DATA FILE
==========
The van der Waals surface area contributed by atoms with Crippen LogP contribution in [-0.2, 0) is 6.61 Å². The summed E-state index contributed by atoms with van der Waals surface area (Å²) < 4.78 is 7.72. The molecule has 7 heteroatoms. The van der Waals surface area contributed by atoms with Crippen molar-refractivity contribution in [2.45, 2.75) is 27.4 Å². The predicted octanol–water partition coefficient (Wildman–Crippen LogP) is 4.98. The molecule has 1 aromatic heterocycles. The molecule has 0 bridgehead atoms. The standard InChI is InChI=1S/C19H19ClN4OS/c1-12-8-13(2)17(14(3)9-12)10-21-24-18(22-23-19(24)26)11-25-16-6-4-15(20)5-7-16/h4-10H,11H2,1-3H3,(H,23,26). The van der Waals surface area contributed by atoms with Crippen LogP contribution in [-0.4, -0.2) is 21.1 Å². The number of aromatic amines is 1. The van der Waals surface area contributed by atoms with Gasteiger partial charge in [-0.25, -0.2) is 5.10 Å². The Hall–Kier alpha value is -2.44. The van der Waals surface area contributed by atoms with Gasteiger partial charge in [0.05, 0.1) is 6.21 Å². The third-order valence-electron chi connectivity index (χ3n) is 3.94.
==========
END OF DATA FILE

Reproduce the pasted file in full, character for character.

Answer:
The van der Waals surface area contributed by atoms with Crippen LogP contribution in [-0.2, 0) is 6.61 Å². The summed E-state index contributed by atoms with van der Waals surface area (Å²) < 4.78 is 7.72. The molecule has 7 heteroatoms. The van der Waals surface area contributed by atoms with Crippen molar-refractivity contribution in [2.45, 2.75) is 27.4 Å². The predicted octanol–water partition coefficient (Wildman–Crippen LogP) is 4.98. The molecule has 1 aromatic heterocycles. The molecule has 0 bridgehead atoms. The standard InChI is InChI=1S/C19H19ClN4OS/c1-12-8-13(2)17(14(3)9-12)10-21-24-18(22-23-19(24)26)11-25-16-6-4-15(20)5-7-16/h4-10H,11H2,1-3H3,(H,23,26). The van der Waals surface area contributed by atoms with Crippen LogP contribution in [-0.4, -0.2) is 21.1 Å². The number of aromatic amines is 1. The van der Waals surface area contributed by atoms with Gasteiger partial charge in [-0.25, -0.2) is 5.10 Å². The Hall–Kier alpha value is -2.44. The van der Waals surface area contributed by atoms with Gasteiger partial charge in [0.05, 0.1) is 6.21 Å². The third-order valence-electron chi connectivity index (χ3n) is 3.94.